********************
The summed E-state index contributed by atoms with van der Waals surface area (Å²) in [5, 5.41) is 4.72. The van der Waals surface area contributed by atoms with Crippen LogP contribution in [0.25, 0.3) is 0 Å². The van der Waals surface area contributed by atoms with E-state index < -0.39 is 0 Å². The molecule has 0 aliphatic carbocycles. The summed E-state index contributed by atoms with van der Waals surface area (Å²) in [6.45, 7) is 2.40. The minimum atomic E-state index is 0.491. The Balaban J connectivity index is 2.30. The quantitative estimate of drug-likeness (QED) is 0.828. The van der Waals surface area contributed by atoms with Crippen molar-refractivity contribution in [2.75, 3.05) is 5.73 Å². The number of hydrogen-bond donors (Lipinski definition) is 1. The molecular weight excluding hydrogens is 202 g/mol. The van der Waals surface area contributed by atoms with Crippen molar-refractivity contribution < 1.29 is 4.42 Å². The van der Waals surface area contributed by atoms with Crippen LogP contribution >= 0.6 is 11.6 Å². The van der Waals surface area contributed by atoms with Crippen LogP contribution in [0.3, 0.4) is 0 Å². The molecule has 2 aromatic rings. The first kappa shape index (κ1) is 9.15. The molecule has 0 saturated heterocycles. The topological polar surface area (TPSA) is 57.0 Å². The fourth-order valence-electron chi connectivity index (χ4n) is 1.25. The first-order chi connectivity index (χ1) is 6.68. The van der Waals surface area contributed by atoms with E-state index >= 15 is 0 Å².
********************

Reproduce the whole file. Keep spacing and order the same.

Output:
The summed E-state index contributed by atoms with van der Waals surface area (Å²) in [5, 5.41) is 4.72. The van der Waals surface area contributed by atoms with Crippen LogP contribution in [0.25, 0.3) is 0 Å². The van der Waals surface area contributed by atoms with E-state index < -0.39 is 0 Å². The molecule has 0 aliphatic carbocycles. The summed E-state index contributed by atoms with van der Waals surface area (Å²) in [6.45, 7) is 2.40. The minimum atomic E-state index is 0.491. The Balaban J connectivity index is 2.30. The quantitative estimate of drug-likeness (QED) is 0.828. The van der Waals surface area contributed by atoms with Crippen molar-refractivity contribution in [2.75, 3.05) is 5.73 Å². The number of hydrogen-bond donors (Lipinski definition) is 1. The molecular weight excluding hydrogens is 202 g/mol. The van der Waals surface area contributed by atoms with Crippen molar-refractivity contribution < 1.29 is 4.42 Å². The van der Waals surface area contributed by atoms with Crippen LogP contribution >= 0.6 is 11.6 Å². The van der Waals surface area contributed by atoms with Crippen LogP contribution in [0.3, 0.4) is 0 Å². The molecule has 2 aromatic rings. The first kappa shape index (κ1) is 9.15. The molecule has 0 saturated heterocycles. The topological polar surface area (TPSA) is 57.0 Å². The fourth-order valence-electron chi connectivity index (χ4n) is 1.25. The first-order chi connectivity index (χ1) is 6.68. The van der Waals surface area contributed by atoms with E-state index >= 15 is 0 Å².